Huawei to replace Google on smartphones as it faces US threat

TAIPEI — Huawei Technologies on Thursday remained defiant in the teeth of a U.S. crackdown, insisting it will put its own operating system into its smartphones and expand its ecosystem of apps as it tries to survive a battle over tech between Washington and Beijing.

The Chinese tech champion — the world’s biggest seller of smartphones in the most recent quarter — said all its phones next year will be upgraded to support HarmonyOS, the company’s own version of Google’s Android operating system.

“We are going to release all the development kits for smartphones this December,” Richard Yu, CEO of Huawei’s consumer electronics business group, told the company’s developer conference on Thursday.

“Huawei will play a role to help all the Chinese developers to expand to the global market and help all the global developers to better service Chinese users. Like ByteDance’s TikTok does so well in servicing overseas customers … we hope to become a bridge in helping more Chinese developers to go global.”

The move to deploy HarmonyOS on its smartphones suggests the Chinese company no longer expects to resume its collaboration with Google. When it first introduced its own operating system last year, Huawei said it would still prioritize use of Google’s Android system and services where it could.

Huawei, along with Samsung Electronics, Xiaomi and others, has been one of the main brands behind the success of Google’s Android platform. Apple on the other hand uses its own iOS system for its iconic iPhones.

HarmonyOS 2.0 could be available for all of its devices, from smartphones, wearables and smart displays to automotive systems, said Yu.

Richard Yu, the head of Huawei’s consumer electronics business, speaks during a Huawei global developers’ conference on Sept. 10. 

“Huawei is now experiencing the third round of the U.S. crackdown but we are still maintaining growth in all of our products in smartphones, tablets, wearables … and we don’t think anyone could put the starlight out of the sky,” said Yu.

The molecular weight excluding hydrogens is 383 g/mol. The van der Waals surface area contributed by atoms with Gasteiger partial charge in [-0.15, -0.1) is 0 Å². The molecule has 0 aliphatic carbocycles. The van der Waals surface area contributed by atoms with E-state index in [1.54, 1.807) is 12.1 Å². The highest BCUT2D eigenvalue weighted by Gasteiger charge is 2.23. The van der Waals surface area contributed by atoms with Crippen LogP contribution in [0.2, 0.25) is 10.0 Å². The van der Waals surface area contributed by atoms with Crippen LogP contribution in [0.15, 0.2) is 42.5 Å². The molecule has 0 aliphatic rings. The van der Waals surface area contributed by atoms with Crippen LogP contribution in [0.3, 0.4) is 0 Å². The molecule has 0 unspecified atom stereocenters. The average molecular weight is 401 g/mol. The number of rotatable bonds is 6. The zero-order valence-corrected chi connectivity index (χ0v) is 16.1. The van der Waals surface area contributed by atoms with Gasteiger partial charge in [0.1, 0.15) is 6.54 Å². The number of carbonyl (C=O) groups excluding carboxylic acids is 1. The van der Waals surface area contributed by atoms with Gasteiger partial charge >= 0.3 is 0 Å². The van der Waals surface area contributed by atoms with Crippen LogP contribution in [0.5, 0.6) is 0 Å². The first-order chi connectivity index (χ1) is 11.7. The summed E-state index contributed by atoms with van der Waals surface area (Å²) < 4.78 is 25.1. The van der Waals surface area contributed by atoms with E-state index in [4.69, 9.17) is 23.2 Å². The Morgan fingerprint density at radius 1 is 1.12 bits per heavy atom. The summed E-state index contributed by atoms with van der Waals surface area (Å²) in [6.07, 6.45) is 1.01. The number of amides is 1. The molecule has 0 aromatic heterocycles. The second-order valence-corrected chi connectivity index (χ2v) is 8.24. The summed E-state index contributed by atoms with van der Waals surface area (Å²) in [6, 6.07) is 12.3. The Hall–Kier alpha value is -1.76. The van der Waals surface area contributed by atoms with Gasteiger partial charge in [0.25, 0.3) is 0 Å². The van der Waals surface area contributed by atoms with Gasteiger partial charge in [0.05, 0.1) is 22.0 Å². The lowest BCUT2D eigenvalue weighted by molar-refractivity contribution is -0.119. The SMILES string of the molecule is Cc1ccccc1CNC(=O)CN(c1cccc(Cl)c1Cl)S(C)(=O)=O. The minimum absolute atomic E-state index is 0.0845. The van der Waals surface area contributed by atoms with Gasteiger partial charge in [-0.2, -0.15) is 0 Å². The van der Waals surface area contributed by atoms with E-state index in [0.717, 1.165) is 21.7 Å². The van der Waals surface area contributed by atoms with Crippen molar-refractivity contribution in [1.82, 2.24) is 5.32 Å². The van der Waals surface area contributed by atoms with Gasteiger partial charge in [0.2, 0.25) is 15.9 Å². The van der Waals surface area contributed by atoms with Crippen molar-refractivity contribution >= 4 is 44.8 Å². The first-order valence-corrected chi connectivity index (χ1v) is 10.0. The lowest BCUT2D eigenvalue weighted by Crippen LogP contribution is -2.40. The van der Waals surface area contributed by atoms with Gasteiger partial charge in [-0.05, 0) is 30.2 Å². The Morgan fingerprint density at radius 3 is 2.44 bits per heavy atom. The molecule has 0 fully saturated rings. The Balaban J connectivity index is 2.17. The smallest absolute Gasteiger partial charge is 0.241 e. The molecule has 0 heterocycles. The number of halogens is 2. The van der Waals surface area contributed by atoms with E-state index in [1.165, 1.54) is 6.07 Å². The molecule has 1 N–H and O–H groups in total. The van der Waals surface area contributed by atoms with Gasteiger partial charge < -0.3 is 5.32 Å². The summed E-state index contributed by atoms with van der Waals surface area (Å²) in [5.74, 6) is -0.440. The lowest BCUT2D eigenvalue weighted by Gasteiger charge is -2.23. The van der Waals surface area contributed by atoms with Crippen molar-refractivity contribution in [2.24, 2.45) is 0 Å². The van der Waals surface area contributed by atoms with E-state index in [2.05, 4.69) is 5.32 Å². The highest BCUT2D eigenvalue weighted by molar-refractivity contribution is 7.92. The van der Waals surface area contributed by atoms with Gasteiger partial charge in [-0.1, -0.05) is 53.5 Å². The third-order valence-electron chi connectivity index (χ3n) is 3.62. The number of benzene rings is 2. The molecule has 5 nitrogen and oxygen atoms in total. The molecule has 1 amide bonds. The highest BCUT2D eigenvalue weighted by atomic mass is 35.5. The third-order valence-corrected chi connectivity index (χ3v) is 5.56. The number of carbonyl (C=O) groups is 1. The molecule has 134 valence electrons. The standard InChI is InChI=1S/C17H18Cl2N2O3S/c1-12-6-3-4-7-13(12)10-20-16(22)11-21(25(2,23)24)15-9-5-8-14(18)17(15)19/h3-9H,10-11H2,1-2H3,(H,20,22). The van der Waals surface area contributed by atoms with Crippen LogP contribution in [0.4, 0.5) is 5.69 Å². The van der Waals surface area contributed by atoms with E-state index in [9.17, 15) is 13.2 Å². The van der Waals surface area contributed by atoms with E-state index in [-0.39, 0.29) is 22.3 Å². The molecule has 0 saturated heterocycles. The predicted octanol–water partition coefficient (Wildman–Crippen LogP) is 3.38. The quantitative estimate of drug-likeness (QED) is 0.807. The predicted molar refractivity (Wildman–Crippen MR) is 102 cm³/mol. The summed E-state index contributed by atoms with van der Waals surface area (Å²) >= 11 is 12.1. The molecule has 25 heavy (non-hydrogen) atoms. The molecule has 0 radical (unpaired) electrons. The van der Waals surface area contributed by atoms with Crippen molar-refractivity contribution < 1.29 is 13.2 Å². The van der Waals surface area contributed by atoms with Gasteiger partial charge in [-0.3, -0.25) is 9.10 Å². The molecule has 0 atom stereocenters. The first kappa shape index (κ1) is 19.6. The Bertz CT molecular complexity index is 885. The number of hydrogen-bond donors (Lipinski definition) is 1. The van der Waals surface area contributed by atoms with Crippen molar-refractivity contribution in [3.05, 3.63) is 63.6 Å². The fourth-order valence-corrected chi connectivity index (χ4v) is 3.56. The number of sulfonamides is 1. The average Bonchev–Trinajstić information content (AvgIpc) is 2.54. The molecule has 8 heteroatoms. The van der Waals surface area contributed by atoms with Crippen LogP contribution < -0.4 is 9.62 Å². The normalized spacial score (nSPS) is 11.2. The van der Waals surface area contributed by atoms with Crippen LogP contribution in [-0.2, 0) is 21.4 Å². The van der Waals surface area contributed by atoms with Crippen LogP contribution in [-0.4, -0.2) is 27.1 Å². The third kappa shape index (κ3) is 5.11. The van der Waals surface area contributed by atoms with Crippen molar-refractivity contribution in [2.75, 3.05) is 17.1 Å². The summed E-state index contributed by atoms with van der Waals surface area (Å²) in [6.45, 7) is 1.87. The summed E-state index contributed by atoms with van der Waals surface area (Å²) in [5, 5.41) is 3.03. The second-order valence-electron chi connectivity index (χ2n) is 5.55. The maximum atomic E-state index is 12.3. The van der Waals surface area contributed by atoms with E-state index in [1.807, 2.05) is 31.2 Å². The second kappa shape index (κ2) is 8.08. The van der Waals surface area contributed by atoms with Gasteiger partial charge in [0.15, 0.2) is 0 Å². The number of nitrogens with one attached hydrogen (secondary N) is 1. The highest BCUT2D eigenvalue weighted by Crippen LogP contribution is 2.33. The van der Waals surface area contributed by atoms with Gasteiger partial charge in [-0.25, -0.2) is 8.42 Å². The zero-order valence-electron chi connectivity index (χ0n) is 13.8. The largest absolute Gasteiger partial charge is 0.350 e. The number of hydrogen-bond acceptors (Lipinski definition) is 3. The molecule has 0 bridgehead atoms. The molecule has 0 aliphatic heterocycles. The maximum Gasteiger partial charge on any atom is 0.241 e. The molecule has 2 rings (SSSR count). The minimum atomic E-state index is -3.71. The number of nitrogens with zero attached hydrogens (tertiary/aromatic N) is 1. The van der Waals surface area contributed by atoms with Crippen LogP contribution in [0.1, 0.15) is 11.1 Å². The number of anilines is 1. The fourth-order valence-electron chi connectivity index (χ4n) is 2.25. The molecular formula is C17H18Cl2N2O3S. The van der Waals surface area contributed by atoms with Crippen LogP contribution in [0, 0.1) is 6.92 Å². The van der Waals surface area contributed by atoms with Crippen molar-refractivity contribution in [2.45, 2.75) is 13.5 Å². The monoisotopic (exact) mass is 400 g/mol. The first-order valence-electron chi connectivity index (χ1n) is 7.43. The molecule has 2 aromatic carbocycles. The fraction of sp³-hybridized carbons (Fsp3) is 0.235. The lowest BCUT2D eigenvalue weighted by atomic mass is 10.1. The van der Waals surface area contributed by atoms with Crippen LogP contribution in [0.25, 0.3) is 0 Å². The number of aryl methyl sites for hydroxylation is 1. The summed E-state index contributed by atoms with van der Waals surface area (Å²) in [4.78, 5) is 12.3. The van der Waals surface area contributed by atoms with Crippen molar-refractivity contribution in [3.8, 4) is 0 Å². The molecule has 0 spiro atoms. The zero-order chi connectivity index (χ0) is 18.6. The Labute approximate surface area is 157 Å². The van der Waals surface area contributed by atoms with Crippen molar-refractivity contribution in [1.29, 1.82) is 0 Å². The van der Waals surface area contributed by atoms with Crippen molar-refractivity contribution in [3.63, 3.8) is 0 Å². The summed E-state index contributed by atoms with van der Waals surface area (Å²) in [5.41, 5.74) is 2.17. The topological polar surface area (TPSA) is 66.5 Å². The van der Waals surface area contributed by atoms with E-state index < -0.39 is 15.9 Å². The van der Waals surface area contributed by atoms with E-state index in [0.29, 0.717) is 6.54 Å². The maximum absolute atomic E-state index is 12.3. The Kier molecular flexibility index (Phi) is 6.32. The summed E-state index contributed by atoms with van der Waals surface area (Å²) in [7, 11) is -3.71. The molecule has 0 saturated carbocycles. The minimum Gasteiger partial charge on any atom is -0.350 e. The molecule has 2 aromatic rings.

“Every one of our developers is a star, and together they form a brilliant array. That will light the way.”

But the executive said a shortage of chips because of Washington’s ban on supplying Huawei has started to affect growth momentum for Huawei’s smartphone sales this month.

The Chinese company is also gearing up to build its own mobile app ecosystem to replace Google Mobile Service, including all the widely-used applications for overseas users, from Google Map and Gmail to YouTube and Google Play — the key gateway for Android smartphone users to download mobile apps.

Even though Google had stopped collaborating with Huawei, the Chinese company could still use Android, an open-sourced platform. However it could not get updates or technical support and could not get access to Google Mobile Service.

Huawei has accumulated 1.8 million developers, doubling from only 900,000 developers when it announced its plan to build its software ecosystem last August, Zhang Ping’an, Huawei Consumer Cloud Service President said on Thursday.

However that is still less than one-tenth of the number of app developers on either Apple’s iOS or the Android platforms.

Huawei’s pledge to use its own ecosystem comes days before a new U.S. export control rule takes full effect. From Monday all chip and electronics component suppliers will need a licence to ship to Huawei if they use American tools, or softwares in their development and production processes.

Yu said that after a year’s efforts, Huawei’s mobile services had wireless data transmission speeds 20% faster than the Google equivalent, while its application programming interface was also more powerful.

Huawei’s AppGallery, its version of Google Play, has emerged as a rising app store provider with more than 70,000 international apps compared with only 6,000 last year, according to the company.

However Huawei’s ambition for its mobile app platform and operating system could be put at risk by the U.S. government’s expansion of its “Clean Network” initiative, which aims to exclude Chinese government-linked companies from a wide range of areas including network infrastructure, undersea cables, mobile apps and app stores.

Washington in early August called on American and foreign app developers to boycott Huawei’s platform.

Huawei overtook Samsung Electronics to become the world’s biggest smartphone maker for the first time in the April-June period. However, many market watchers see huge uncertainty ahead and flag that Huawei’s smartphone business could shrink from next year.

“Huawei’s inventories for its smartphone business could at least sustain until the end of this year, but it will hit a huge problem next year if the U.S. does not ease the ban,” said Jeff Pu, an analyst with GF Securities.

Huawei could still manage to ship 195 million smartphones this year but the number could plunge to 50 million next year if the U.S. regulation did not change, according to a GF Securities estimate.

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